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Transverse Wave Interference 
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#1
Sep1110, 01:56 PM

P: 9

1. The problem statement, all variables and given/known data
What phase difference between two otherwise identical traveling waves, moving in the same direction along a stretched string, will result in the combined wave having an amplitude 1.3 times that of the common amplitude of the two combining waves? Express your answer in (a) degrees, (b) radians, and (c) as a fraction of the wavelength. 2. Relevant equations Same frequency and amplitudes results in: y(x,t)=2y_{m}cos(1/2Φ)sin(kx +/ wt +.5Φ) 3. The attempt at a solution Amplitude of resultant wave = 2y_{m}cos(1/2Φ) 2y_{m}cos(1/2Φ)=2.3y_{m} solving for Φ : 2arccos(1.3/2)=Φ which is 1.7rad However, I'm not sure how to express this in terms of the wavelength.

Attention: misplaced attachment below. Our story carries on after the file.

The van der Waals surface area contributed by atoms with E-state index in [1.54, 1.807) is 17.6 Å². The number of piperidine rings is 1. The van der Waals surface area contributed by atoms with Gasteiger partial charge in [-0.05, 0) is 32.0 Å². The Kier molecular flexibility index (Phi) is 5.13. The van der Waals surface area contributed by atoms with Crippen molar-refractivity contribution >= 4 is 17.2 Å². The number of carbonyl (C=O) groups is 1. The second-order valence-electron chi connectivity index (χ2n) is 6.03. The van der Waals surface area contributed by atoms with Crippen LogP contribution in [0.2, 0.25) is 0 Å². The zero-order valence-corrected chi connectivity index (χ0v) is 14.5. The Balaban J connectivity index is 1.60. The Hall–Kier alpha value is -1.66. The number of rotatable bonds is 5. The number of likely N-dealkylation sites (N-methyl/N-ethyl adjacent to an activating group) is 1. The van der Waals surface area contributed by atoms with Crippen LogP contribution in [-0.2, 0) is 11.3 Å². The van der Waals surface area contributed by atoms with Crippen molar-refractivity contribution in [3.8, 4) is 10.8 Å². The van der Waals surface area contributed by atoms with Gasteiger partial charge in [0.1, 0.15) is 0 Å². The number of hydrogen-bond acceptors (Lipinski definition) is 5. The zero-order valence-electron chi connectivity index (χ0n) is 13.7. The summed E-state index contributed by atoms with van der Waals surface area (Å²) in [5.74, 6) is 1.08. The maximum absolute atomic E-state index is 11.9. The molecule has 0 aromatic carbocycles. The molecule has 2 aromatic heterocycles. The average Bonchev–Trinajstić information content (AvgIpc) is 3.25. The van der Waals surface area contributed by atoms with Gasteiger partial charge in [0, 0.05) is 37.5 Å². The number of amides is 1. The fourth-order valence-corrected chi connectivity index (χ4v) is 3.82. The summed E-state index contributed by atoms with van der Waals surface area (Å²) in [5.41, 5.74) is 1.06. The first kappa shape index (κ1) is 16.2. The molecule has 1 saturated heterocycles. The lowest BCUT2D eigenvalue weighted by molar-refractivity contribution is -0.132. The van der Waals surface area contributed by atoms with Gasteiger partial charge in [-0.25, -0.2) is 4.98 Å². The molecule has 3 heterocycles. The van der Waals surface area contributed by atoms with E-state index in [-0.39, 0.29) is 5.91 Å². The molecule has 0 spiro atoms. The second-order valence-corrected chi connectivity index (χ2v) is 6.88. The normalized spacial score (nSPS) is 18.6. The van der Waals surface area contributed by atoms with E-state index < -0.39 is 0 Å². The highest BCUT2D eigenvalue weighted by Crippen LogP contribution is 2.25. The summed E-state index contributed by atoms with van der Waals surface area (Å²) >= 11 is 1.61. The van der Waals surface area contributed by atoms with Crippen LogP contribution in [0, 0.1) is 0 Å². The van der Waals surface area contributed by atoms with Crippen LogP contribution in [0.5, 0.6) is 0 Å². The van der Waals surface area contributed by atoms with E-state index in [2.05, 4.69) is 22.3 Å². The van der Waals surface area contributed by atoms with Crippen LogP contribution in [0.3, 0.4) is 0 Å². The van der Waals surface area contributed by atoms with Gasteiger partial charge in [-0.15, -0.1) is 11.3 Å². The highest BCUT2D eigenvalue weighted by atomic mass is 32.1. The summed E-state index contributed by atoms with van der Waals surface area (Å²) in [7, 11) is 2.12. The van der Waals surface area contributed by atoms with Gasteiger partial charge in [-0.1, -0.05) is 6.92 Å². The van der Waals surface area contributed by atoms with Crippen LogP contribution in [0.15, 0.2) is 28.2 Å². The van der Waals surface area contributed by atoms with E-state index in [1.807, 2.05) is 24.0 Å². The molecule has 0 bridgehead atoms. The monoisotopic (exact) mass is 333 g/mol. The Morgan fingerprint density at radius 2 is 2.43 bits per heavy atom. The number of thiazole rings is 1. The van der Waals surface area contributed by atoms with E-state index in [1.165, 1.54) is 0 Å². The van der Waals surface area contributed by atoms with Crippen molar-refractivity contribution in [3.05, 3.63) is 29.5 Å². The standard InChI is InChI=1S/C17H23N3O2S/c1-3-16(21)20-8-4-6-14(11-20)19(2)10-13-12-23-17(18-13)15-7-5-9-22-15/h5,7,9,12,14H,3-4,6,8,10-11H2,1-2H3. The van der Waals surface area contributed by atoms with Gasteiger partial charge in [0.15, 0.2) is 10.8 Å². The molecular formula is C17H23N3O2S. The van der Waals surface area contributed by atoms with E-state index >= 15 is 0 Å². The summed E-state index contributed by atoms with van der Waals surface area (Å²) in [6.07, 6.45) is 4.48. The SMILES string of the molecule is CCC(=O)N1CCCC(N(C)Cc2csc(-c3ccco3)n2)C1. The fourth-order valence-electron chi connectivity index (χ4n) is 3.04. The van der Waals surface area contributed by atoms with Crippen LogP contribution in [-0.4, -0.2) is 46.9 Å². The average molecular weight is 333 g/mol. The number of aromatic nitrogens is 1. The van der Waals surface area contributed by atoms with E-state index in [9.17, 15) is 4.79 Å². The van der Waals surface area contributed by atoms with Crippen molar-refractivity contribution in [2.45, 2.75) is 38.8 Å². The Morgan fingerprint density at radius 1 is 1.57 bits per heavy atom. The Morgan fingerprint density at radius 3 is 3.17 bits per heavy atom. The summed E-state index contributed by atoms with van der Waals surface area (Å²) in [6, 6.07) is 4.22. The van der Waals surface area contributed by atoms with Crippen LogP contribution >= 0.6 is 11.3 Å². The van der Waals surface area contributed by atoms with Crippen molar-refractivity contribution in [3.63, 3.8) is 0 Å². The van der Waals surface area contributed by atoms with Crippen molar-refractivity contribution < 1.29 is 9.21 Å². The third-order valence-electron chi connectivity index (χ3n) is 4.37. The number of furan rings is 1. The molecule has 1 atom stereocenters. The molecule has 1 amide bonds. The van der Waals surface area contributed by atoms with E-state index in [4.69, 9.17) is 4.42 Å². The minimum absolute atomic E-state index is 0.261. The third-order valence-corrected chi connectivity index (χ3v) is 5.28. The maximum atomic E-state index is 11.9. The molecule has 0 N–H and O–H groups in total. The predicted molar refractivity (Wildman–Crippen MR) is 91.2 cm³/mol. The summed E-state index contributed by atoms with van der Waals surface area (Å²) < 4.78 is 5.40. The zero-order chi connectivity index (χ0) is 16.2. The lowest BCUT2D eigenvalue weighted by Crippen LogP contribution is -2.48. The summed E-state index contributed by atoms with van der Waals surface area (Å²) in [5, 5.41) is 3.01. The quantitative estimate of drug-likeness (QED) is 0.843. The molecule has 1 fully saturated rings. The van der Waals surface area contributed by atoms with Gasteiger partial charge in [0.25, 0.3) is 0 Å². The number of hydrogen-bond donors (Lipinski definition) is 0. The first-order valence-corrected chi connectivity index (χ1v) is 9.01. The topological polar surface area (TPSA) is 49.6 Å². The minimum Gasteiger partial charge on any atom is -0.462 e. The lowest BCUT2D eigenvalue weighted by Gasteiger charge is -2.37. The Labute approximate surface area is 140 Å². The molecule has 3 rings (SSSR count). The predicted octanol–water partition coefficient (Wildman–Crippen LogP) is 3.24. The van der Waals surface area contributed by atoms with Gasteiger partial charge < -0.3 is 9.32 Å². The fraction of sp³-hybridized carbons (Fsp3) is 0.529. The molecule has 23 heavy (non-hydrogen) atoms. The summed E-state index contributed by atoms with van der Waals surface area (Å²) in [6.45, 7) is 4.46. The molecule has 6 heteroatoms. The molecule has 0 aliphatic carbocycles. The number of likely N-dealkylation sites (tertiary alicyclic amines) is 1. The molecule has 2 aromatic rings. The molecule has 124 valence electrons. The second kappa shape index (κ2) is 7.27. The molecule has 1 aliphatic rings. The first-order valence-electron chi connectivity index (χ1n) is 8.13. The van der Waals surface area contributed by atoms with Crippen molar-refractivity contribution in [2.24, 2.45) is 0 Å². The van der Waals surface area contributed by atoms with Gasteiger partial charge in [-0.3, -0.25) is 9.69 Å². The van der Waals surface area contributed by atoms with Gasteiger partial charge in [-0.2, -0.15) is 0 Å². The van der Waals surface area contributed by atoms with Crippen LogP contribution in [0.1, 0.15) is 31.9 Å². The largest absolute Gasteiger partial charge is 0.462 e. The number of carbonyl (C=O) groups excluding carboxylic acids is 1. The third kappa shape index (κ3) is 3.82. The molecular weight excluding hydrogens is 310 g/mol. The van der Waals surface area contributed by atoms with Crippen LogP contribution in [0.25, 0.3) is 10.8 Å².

#2
Sep1110, 09:33 PM

PF Gold
P: 1,053

Just looking for fraction of the wavelength. A whole wavelength would be 2*pi rad worth of phase, yes?



#3
Sep1210, 12:29 AM

P: 9

That's what I had thought. Actually, I had done: 1.7/2pi, but I didn't put parenthesis around 2pi on my calculator. Jeez. Well, I guess the semester just started. Thank you lewando!



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